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Briefs (right)

Short on Drivers,
Trucking Firms Facing Crisis

By Ian Urbina

The men gathered in front of the BZ Ballaz Club barbershop in a gritty, mostly Hispanic section of north Philadelphia are listening intently as Kimberly Cromer makes her pitch for a career in long-haul trucking.

“Why pull $7 an hour cutting hair when you can make $19 an hour driving an 18-wheeler?” Cromer said, handing the men a pamphlet in Spanish explaining the requirements for a federal commercial driver’s license. “Seriously guys, don’t you want to get a job with a future and get out of this neighborhood to see the country?”

Faced with what trucking experts describe as the worst labor shortage in the industry’s history, recruiters like Cromer are canvassing cities and holding job fairs to entice new drivers.

Fueled mostly by retirements, the driver shortage grew dire, industry economists say, starting in 2000 when average wages in construction and other blue-collar jobs surpassed those of long-haul drivers.

“Guys figured, why be out on the road for three weeks when they could swing a hammer during the day, make more money, and sleep in their own bed each night?” said Bob Costello, chief economist for the American Trucking Assocation.

With predictions from the association that the current shortage of 20,000 drivers will grow nearly fivefold within a decade, trucking companies are offering generous 401(k), stock option, and health care packages to new recruits and cash bonuses and prizes to drivers who refer viable candidates.

Enron Figures Tell
How Results Were Manipulated

By Alexei Barrionuevo

Two minor figures in the Enron story added on Monday to testimony that the company padded earnings and shifted hundreds of millions in losses from one division to another to disguise problems that might have concerned investors.

The former chief accountant of Enron’s wholesale energy-trading unit, Wesley H. Colwell, testified that in 2000, the company dipped into reserve accounts set up for problem contracts to illegally pad earnings. And Wanda Curry, a former internal accountant, said she had led a project that uncovered problems with Enron Energy Services, the retail energy unit — problems that were covered up in part, she said, by transferring more than $500 million in losses to the wholesale energy unit.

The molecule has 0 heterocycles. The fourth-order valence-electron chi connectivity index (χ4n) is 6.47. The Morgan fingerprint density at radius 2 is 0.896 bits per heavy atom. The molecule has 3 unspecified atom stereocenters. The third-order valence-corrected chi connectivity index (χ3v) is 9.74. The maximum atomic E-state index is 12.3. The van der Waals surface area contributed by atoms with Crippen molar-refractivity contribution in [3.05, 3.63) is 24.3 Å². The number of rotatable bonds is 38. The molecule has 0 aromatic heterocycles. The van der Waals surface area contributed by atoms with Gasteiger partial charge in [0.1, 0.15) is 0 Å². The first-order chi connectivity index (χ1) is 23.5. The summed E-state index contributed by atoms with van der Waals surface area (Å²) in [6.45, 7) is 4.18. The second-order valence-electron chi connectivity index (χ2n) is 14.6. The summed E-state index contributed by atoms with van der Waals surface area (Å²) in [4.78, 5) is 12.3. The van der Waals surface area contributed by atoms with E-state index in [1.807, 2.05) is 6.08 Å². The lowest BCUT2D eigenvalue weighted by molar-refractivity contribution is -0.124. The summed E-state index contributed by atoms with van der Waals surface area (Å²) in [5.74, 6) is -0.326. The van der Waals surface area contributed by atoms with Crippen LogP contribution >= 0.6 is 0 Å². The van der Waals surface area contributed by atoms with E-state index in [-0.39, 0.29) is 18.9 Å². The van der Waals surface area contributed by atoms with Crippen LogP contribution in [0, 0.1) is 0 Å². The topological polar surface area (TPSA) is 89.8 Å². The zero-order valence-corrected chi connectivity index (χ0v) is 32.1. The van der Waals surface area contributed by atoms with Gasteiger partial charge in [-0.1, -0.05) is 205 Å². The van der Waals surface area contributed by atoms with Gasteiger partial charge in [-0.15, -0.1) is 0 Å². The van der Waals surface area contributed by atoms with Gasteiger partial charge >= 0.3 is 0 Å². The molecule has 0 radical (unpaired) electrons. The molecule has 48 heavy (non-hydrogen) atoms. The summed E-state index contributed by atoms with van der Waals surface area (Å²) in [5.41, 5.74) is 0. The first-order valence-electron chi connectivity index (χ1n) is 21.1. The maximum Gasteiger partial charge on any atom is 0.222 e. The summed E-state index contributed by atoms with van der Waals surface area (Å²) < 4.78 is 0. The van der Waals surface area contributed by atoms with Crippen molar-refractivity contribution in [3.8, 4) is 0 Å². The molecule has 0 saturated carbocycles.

Their testimony could be important in prosecution efforts to show that Jeffrey K. Skilling, a former Enron chief executive, knowingly directed manipulations of Enron earnings and financial results and then lied about Enron’s performance.

Skilling is on trial in Federal District Court, along with the founder of Enron, Kenneth L. Lay. Both men are accused of conspiring to defraud Enron investors and face the possibility of spending the rest of their lives behind bars if convicted.

Testifying in the trial’s fifth week, Colwell said he manipulated earnings on two occasions after receiving directions from Enron corporate officers that they wanted to beat analysts’ estimates for each quarter. In both cases, he said, he dipped into a $70 million reserve that had been set aside for a contract settlement with a utility. Colwell and previous witnesses have testified that it is illegal to dip into reserves to achieve earnings targets.

Colwell has admitted to manipulating earnings and has been fined $500,000 by the Securities and Exchange Commission. He has an agreement with the Justice Department that requires him to testify to avoid criminal prosecution.

Taiwan’s Leader Defies
Beijing’s Warnings

By Keith Bradsher

President Chen Shui-bian of Taiwan announced late on Monday afternoon that he was scrapping the island’s unification council and guidelines for any political unification with mainland China, defying warnings from both China and the United States.

While the move seemed intended to strengthen his political position at home, he also hedged his remarks, saying in a televised address, “Taiwan has no intention of changing the status quo.” He also avoided using the Chinese word for “abolish” in describing his action and did not say he would revoke the 1990 executive decision that created the council, leaving open the possibility that it could be reconstituted.

The council has been moribund since he took office in 2000, but has considerable symbolic importance. Chen promised in his first inaugural address that as long as the mainland had no intention of using military force against Taiwan, he would not undertake certain moves toward independence, and specifically declared, “There is no question of abolishing the Guidelines for National Unification and the National Unification Council.”

The mainland’s Taiwan Affairs Office had no immediate comment on Monday night, but had issued increasing warnings over the last month against tampering with the council and guidelines. “The escalated secessionist push of Chen Shui-bian will certainly trigger a serious crisis across the Taiwan Straits and destroy peace and stability in the Asia-Pacific region,” the office said in a statement on Sunday.

First Woman Elected
To Baseball Hall of Fame

By Jack Curry

Effa Manley, a savvy businesswoman whose gravestone reads, “She Loved Baseball,” became the first woman elected to the Baseball Hall of Fame Monday when 17 people from the Negro leagues and the predecessor era in black baseball were selected by a special committee.

Manley, who co-owned the Newark Eagles with her husband, Abe, handled the daily business operations of the team and was considered an expert in marketing and advertising. She was also diligent in fighting for better conditions for the players on the Eagles, who won the Negro leagues World Series in 1946.

“While Abe had the money, she was really the one running the show,” said Leslie Heaphy, a Negro leagues historian and member of the voting committee.